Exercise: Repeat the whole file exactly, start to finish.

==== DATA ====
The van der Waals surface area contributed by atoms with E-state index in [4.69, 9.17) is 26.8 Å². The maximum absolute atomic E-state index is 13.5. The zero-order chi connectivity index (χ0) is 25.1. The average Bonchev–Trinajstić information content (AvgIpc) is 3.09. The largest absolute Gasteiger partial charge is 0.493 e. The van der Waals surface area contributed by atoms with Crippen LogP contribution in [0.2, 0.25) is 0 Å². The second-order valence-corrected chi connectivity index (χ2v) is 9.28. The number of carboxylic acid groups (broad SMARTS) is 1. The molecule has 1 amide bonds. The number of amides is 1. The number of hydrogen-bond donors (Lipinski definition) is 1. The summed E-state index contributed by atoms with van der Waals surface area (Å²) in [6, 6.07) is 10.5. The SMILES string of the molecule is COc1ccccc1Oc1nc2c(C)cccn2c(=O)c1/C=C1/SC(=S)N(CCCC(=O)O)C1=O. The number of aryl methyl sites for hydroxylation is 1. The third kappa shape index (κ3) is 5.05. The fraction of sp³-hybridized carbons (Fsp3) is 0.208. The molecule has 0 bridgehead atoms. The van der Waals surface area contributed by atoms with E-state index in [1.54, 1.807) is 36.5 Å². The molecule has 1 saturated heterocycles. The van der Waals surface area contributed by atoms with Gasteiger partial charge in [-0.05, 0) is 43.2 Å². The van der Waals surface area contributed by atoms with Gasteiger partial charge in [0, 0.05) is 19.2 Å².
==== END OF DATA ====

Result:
The van der Waals surface area contributed by atoms with E-state index in [4.69, 9.17) is 26.8 Å². The maximum absolute atomic E-state index is 13.5. The zero-order chi connectivity index (χ0) is 25.1. The average Bonchev–Trinajstić information content (AvgIpc) is 3.09. The largest absolute Gasteiger partial charge is 0.493 e. The van der Waals surface area contributed by atoms with Crippen LogP contribution in [0.2, 0.25) is 0 Å². The second-order valence-corrected chi connectivity index (χ2v) is 9.28. The number of carboxylic acid groups (broad SMARTS) is 1. The molecule has 1 amide bonds. The number of amides is 1. The number of hydrogen-bond donors (Lipinski definition) is 1. The summed E-state index contributed by atoms with van der Waals surface area (Å²) in [6, 6.07) is 10.5. The SMILES string of the molecule is COc1ccccc1Oc1nc2c(C)cccn2c(=O)c1/C=C1/SC(=S)N(CCCC(=O)O)C1=O. The number of aryl methyl sites for hydroxylation is 1. The third kappa shape index (κ3) is 5.05. The fraction of sp³-hybridized carbons (Fsp3) is 0.208. The molecule has 0 bridgehead atoms. The van der Waals surface area contributed by atoms with E-state index in [1.54, 1.807) is 36.5 Å². The molecule has 1 saturated heterocycles. The van der Waals surface area contributed by atoms with Gasteiger partial charge in [-0.05, 0) is 43.2 Å². The van der Waals surface area contributed by atoms with Gasteiger partial charge in [0, 0.05) is 19.2 Å².